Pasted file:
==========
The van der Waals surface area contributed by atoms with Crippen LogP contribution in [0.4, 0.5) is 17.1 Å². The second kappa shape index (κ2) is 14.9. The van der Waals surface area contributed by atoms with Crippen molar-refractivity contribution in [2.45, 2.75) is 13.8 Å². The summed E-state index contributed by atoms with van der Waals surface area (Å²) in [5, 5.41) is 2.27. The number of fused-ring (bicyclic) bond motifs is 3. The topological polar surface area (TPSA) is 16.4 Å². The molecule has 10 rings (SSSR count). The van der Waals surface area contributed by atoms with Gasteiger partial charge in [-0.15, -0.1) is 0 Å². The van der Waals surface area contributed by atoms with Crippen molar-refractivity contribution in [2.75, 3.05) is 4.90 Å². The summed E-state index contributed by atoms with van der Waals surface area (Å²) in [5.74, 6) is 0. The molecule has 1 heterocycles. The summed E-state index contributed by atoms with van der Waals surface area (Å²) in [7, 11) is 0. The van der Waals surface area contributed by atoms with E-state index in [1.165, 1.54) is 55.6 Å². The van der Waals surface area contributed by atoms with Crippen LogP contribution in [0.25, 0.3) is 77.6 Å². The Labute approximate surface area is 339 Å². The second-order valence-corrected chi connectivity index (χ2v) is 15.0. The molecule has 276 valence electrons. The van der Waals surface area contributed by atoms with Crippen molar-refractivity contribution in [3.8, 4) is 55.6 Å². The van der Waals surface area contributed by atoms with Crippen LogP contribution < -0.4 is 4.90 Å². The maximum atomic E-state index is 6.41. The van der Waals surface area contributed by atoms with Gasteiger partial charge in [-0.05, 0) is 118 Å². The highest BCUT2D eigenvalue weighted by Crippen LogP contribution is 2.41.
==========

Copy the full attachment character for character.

The van der Waals surface area contributed by atoms with Crippen LogP contribution in [0.4, 0.5) is 17.1 Å². The second kappa shape index (κ2) is 14.9. The van der Waals surface area contributed by atoms with Crippen molar-refractivity contribution in [2.45, 2.75) is 13.8 Å². The summed E-state index contributed by atoms with van der Waals surface area (Å²) in [5, 5.41) is 2.27. The number of fused-ring (bicyclic) bond motifs is 3. The topological polar surface area (TPSA) is 16.4 Å². The molecule has 10 rings (SSSR count). The van der Waals surface area contributed by atoms with Gasteiger partial charge in [-0.15, -0.1) is 0 Å². The van der Waals surface area contributed by atoms with Crippen molar-refractivity contribution in [2.75, 3.05) is 4.90 Å². The summed E-state index contributed by atoms with van der Waals surface area (Å²) in [5.74, 6) is 0. The molecule has 1 heterocycles. The summed E-state index contributed by atoms with van der Waals surface area (Å²) in [7, 11) is 0. The van der Waals surface area contributed by atoms with E-state index in [1.165, 1.54) is 55.6 Å². The van der Waals surface area contributed by atoms with Crippen LogP contribution in [0.25, 0.3) is 77.6 Å². The Labute approximate surface area is 339 Å². The second-order valence-corrected chi connectivity index (χ2v) is 15.0. The molecule has 276 valence electrons. The van der Waals surface area contributed by atoms with Crippen molar-refractivity contribution in [3.8, 4) is 55.6 Å². The van der Waals surface area contributed by atoms with Crippen LogP contribution < -0.4 is 4.90 Å². The maximum atomic E-state index is 6.41. The van der Waals surface area contributed by atoms with Gasteiger partial charge in [-0.05, 0) is 118 Å². The highest BCUT2D eigenvalue weighted by Crippen LogP contribution is 2.41.